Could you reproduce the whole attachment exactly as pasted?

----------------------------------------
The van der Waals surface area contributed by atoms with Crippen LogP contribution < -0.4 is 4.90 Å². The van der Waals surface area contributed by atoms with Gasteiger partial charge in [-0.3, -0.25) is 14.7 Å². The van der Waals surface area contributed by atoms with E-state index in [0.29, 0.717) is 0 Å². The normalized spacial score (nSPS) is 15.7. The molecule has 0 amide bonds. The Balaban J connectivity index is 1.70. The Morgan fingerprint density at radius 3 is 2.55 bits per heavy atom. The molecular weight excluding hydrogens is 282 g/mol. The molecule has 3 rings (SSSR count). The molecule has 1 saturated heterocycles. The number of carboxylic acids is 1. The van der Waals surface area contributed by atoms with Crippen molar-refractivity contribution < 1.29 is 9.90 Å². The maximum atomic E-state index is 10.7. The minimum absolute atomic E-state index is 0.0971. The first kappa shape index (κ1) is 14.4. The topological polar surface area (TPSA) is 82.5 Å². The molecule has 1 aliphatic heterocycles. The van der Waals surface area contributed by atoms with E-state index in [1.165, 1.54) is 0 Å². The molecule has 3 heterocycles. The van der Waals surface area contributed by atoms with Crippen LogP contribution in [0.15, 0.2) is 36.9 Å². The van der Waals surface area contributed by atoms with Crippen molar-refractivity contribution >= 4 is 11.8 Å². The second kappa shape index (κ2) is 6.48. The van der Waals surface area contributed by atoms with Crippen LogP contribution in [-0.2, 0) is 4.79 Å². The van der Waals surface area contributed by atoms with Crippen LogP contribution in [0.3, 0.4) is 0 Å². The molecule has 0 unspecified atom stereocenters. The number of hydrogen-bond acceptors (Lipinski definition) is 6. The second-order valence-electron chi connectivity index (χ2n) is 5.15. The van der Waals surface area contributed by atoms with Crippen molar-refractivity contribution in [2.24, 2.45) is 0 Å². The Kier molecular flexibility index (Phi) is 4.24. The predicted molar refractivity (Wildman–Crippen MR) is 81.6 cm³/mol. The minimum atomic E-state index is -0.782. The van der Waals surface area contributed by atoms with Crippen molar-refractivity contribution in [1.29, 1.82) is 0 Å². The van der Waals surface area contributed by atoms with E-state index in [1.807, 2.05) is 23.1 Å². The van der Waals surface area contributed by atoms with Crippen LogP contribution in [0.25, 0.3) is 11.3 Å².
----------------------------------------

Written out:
The van der Waals surface area contributed by atoms with Crippen LogP contribution < -0.4 is 4.90 Å². The van der Waals surface area contributed by atoms with Gasteiger partial charge in [-0.3, -0.25) is 14.7 Å². The van der Waals surface area contributed by atoms with E-state index in [0.29, 0.717) is 0 Å². The normalized spacial score (nSPS) is 15.7. The molecule has 0 amide bonds. The Balaban J connectivity index is 1.70. The Morgan fingerprint density at radius 3 is 2.55 bits per heavy atom. The molecular weight excluding hydrogens is 282 g/mol. The molecule has 3 rings (SSSR count). The molecule has 1 saturated heterocycles. The number of carboxylic acids is 1. The van der Waals surface area contributed by atoms with Crippen molar-refractivity contribution < 1.29 is 9.90 Å². The maximum atomic E-state index is 10.7. The minimum absolute atomic E-state index is 0.0971. The first kappa shape index (κ1) is 14.4. The topological polar surface area (TPSA) is 82.5 Å². The molecule has 1 aliphatic heterocycles. The van der Waals surface area contributed by atoms with E-state index in [1.165, 1.54) is 0 Å². The molecule has 3 heterocycles. The van der Waals surface area contributed by atoms with Crippen LogP contribution in [0.15, 0.2) is 36.9 Å². The van der Waals surface area contributed by atoms with Crippen molar-refractivity contribution >= 4 is 11.8 Å². The second kappa shape index (κ2) is 6.48. The van der Waals surface area contributed by atoms with Crippen LogP contribution in [-0.2, 0) is 4.79 Å². The van der Waals surface area contributed by atoms with Crippen LogP contribution in [0.3, 0.4) is 0 Å². The molecule has 0 unspecified atom stereocenters. The number of hydrogen-bond acceptors (Lipinski definition) is 6. The second-order valence-electron chi connectivity index (χ2n) is 5.15. The van der Waals surface area contributed by atoms with Crippen molar-refractivity contribution in [2.24, 2.45) is 0 Å². The Kier molecular flexibility index (Phi) is 4.24. The predicted molar refractivity (Wildman–Crippen MR) is 81.6 cm³/mol. The minimum atomic E-state index is -0.782. The van der Waals surface area contributed by atoms with Crippen molar-refractivity contribution in [1.29, 1.82) is 0 Å². The van der Waals surface area contributed by atoms with E-state index in [1.807, 2.05) is 23.1 Å². The van der Waals surface area contributed by atoms with Crippen LogP contribution in [0.25, 0.3) is 11.3 Å².